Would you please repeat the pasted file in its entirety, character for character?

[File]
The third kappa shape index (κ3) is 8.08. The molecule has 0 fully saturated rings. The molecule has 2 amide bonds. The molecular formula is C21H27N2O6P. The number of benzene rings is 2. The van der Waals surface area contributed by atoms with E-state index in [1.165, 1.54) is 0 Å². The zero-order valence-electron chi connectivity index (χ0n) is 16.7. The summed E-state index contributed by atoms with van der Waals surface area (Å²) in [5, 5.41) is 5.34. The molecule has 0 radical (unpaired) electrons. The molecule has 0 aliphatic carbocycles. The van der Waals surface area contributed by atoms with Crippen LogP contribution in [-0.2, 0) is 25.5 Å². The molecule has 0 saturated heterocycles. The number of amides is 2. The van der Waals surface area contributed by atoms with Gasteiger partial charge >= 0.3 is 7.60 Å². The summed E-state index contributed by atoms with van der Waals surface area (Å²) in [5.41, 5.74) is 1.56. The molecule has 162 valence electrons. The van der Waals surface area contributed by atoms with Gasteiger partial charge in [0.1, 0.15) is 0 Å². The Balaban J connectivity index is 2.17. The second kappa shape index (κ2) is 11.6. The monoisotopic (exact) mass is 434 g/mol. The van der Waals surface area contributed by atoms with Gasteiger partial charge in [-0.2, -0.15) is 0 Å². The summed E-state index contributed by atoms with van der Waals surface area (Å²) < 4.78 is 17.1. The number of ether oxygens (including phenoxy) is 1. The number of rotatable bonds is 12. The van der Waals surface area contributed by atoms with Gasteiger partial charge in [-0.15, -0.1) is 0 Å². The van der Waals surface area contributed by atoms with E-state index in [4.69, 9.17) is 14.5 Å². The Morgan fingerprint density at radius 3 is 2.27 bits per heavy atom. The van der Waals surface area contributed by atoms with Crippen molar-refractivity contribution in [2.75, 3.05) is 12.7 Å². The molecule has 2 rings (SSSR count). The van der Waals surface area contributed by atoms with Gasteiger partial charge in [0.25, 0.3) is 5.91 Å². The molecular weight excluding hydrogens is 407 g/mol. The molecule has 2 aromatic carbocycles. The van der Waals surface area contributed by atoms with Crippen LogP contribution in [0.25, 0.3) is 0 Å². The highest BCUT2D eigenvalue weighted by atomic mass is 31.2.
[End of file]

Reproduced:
The third kappa shape index (κ3) is 8.08. The molecule has 0 fully saturated rings. The molecule has 2 amide bonds. The molecular formula is C21H27N2O6P. The number of benzene rings is 2. The van der Waals surface area contributed by atoms with E-state index in [1.165, 1.54) is 0 Å². The zero-order valence-electron chi connectivity index (χ0n) is 16.7. The summed E-state index contributed by atoms with van der Waals surface area (Å²) in [5, 5.41) is 5.34. The molecule has 0 radical (unpaired) electrons. The molecule has 0 aliphatic carbocycles. The van der Waals surface area contributed by atoms with Crippen LogP contribution in [-0.2, 0) is 25.5 Å². The molecule has 0 saturated heterocycles. The number of amides is 2. The van der Waals surface area contributed by atoms with Gasteiger partial charge >= 0.3 is 7.60 Å². The summed E-state index contributed by atoms with van der Waals surface area (Å²) in [5.41, 5.74) is 1.56. The molecule has 162 valence electrons. The van der Waals surface area contributed by atoms with Gasteiger partial charge in [0.1, 0.15) is 0 Å². The Balaban J connectivity index is 2.17. The second kappa shape index (κ2) is 11.6. The monoisotopic (exact) mass is 434 g/mol. The van der Waals surface area contributed by atoms with Gasteiger partial charge in [-0.2, -0.15) is 0 Å². The summed E-state index contributed by atoms with van der Waals surface area (Å²) < 4.78 is 17.1. The number of ether oxygens (including phenoxy) is 1. The number of rotatable bonds is 12. The van der Waals surface area contributed by atoms with Gasteiger partial charge in [-0.15, -0.1) is 0 Å². The van der Waals surface area contributed by atoms with E-state index in [4.69, 9.17) is 14.5 Å². The Morgan fingerprint density at radius 3 is 2.27 bits per heavy atom. The van der Waals surface area contributed by atoms with Crippen molar-refractivity contribution in [2.75, 3.05) is 12.7 Å². The molecule has 2 rings (SSSR count). The van der Waals surface area contributed by atoms with Gasteiger partial charge in [0.25, 0.3) is 5.91 Å². The molecular weight excluding hydrogens is 407 g/mol. The molecule has 2 aromatic carbocycles. The van der Waals surface area contributed by atoms with Crippen LogP contribution in [0.25, 0.3) is 0 Å². The highest BCUT2D eigenvalue weighted by atomic mass is 31.2.